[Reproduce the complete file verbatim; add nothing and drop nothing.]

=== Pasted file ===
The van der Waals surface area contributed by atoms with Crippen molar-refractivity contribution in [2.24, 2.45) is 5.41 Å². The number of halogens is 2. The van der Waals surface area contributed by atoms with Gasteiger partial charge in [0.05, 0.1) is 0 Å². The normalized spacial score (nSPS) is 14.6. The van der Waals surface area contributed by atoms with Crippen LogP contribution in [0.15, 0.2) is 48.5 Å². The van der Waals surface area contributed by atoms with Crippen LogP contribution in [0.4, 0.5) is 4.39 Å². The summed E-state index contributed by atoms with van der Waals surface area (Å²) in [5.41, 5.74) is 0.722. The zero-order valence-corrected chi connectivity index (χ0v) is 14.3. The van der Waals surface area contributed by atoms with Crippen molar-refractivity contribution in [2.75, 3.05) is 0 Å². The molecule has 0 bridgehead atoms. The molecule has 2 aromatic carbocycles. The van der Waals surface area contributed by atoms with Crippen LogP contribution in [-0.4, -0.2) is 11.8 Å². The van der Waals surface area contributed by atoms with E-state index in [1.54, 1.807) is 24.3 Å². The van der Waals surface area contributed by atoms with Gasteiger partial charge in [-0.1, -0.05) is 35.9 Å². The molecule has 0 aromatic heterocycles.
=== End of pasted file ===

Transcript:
The van der Waals surface area contributed by atoms with Crippen molar-refractivity contribution in [2.24, 2.45) is 5.41 Å². The number of halogens is 2. The van der Waals surface area contributed by atoms with Gasteiger partial charge in [0.05, 0.1) is 0 Å². The normalized spacial score (nSPS) is 14.6. The van der Waals surface area contributed by atoms with Crippen LogP contribution in [0.15, 0.2) is 48.5 Å². The van der Waals surface area contributed by atoms with Crippen LogP contribution in [0.4, 0.5) is 4.39 Å². The summed E-state index contributed by atoms with van der Waals surface area (Å²) in [5.41, 5.74) is 0.722. The zero-order valence-corrected chi connectivity index (χ0v) is 14.3. The van der Waals surface area contributed by atoms with Crippen molar-refractivity contribution in [2.75, 3.05) is 0 Å². The molecule has 0 bridgehead atoms. The molecule has 2 aromatic carbocycles. The van der Waals surface area contributed by atoms with Crippen LogP contribution in [-0.4, -0.2) is 11.8 Å². The van der Waals surface area contributed by atoms with E-state index in [1.54, 1.807) is 24.3 Å². The van der Waals surface area contributed by atoms with Gasteiger partial charge in [-0.1, -0.05) is 35.9 Å². The molecule has 0 aromatic heterocycles.